How to Become an International Communist Terrorist!

Posted by

In 1977, I performed anthropological field research among the Yebámasa Indians, who live along the Piraparaná River in the Comisaría del Vaupés of Colombia, South America. I had two co-researchers, one German, one Colombian. My German co-researcher’s name was Karl, but in Colombia, everybody called him Carlos and I ended up calling him Carlos, as well.

We were planning on arranging an ethnographic exhibition after our return to Germany at the Rauthenstrauch-Joest Museum, Cologne’s main ethnological museum. So, we were always collecting artifacts. The utensils and tools the Indians use in their daily life, their weapons, their canoes, their adornments, their musical instruments. After a while of living with the Indians, we managed to put together a representative collection, which was to show German Museum visitors how the Yebámasa Indians live.

After completing our field research, we spent some time in Bogotá with a packaging and forwarding company to box and ship all the exhibits. Everything that was long was packed into a small tree canoe we had schlepped from the Piraparaná to Bogotá. The forwarder made a huge wooden box for the canoe and the smaller items were packed into individual smaller boxes.

When we arrived in Germany in early 1978, the small boxes had all arrived, but there was no sign of the big box with the canoe and all the blowguns etc. in it. Before long, we came to realize that the entire big box and its contents had been stolen. That left us high and dry with our exhibition plans. The only way to fix this situation was to borrow the items we lost or similar items from other museums. Our best bet was the Museum of Ethnology in Berlin. We called in advance in order to make sure they had what we were looking for.

They did. And so, in mid-December of 1978, “Carlos” and I drove in my trusty Peugeot station wagon on the Autobahn A2 from Cologne, via Dortmund, Hannover and Braunschweig to Berlin. As we were driving north on the Autobahn, we listened to the radio news. The newscaster reported that the entire German police was on high alert, because they had learned that some members of the old Baader-Meinhof gang were trying to meet in Berlin to conduct undefined acts of terror there. “Hey, Florian”, Carlos said jokingly, “Seems we are not the only ones who need to get to Berlin in a hurry.”

We had just passed the junction of A2 with A30 near Hannover, when the exhaust fell of the car. The noise level the car started producing instantly made it clear to us that we needed to find a place immediately where we could fix the car. Carlos checked the Owner’s Manual for Peugeot service stations and dealers. Luckily, he found a dealer in the small town of Hameln (the “Hamelin” of the pied rat piper!) only about 40 miles from the next Autobahn exit.

When we arrived at the dealership, the owner was just about to wrap it up for the day and lock the door to his office. It was a cold Wednesday and he was ready to go home and enjoy the pre-Christmas time with his family.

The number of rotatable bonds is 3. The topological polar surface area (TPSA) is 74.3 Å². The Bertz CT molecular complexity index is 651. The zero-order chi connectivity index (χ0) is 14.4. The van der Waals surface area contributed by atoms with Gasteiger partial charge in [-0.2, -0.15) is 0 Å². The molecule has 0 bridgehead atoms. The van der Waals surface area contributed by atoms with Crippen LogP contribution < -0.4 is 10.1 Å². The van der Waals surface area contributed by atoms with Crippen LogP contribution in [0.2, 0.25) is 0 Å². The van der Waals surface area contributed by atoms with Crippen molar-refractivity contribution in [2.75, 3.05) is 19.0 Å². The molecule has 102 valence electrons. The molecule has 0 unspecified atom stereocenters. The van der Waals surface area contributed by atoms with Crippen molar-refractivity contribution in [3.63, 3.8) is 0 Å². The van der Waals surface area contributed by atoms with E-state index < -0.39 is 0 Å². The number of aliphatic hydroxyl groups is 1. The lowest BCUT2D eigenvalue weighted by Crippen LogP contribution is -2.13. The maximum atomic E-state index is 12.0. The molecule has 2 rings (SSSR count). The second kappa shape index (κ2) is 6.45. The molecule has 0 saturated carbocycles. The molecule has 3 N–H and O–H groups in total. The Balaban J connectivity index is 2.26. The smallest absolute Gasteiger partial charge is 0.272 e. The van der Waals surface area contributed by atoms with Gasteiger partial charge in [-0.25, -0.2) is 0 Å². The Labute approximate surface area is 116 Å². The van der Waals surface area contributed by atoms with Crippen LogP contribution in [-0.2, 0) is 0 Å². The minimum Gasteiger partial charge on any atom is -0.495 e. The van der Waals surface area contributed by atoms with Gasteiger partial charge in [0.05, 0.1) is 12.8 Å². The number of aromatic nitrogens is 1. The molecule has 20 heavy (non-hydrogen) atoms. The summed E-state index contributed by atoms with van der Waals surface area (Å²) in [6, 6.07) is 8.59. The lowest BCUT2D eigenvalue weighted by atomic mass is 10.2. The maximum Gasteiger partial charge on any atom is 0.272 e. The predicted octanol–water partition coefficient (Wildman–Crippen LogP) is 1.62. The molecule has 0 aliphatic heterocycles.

I explained our situation to him. Carlos and I absolutely had to be in Berlin tonight. If we did not get to the Museum on Friday morning, we would have to stay through the weekend, which would really screw up our plans. I explained to the man that we were anthropologists and that we had spent almost a year with research among the Yebámasa Indians in Colombia and that we wanted to organize an exhibition in Cologne etc. etc. etc.

The Peugeot man listened attentively. He said that he understood our predicament and would make his best effort to help. However, he did not have the type of exhaust I needed for my car in stock and needed to get it from a central warehouse. The warehouse manager was a friend and he would probably be able to get him to pull the part even after hours. He also said he did not have a mechanic. They had all left for the day, and he would have to try to recall at least one of them, since he would not be able to do the work alone.

He suggested that, instead of sitting idle in his office for hours, we should walk into downtown Hameln, visit the local Christmas market, eat a hot dog there, look around, and then walk back. “By the time you make it back here, I should have your exhaust repaired,” he promised with a smile.

We walked off to the Christmas market. It was indeed a very nice event. Christmas music, lights, good food, hot spicy tea, nice and friendly people. It took us about two hours to walk from the garage to the Christmas market and back to the garage. The street to the garage was long and straight. We could see the entrance door to the office from half a mile away.

The office was elevated with approximately six stair steps leading up to it. The top of the stair served as a small deck in front of the door. I saw a young man standing on the deck looking in our direction. “Ahu”, I said to Carlos, “That must be the mechanic. Seems they are done and already waiting for us.” We began to walk faster.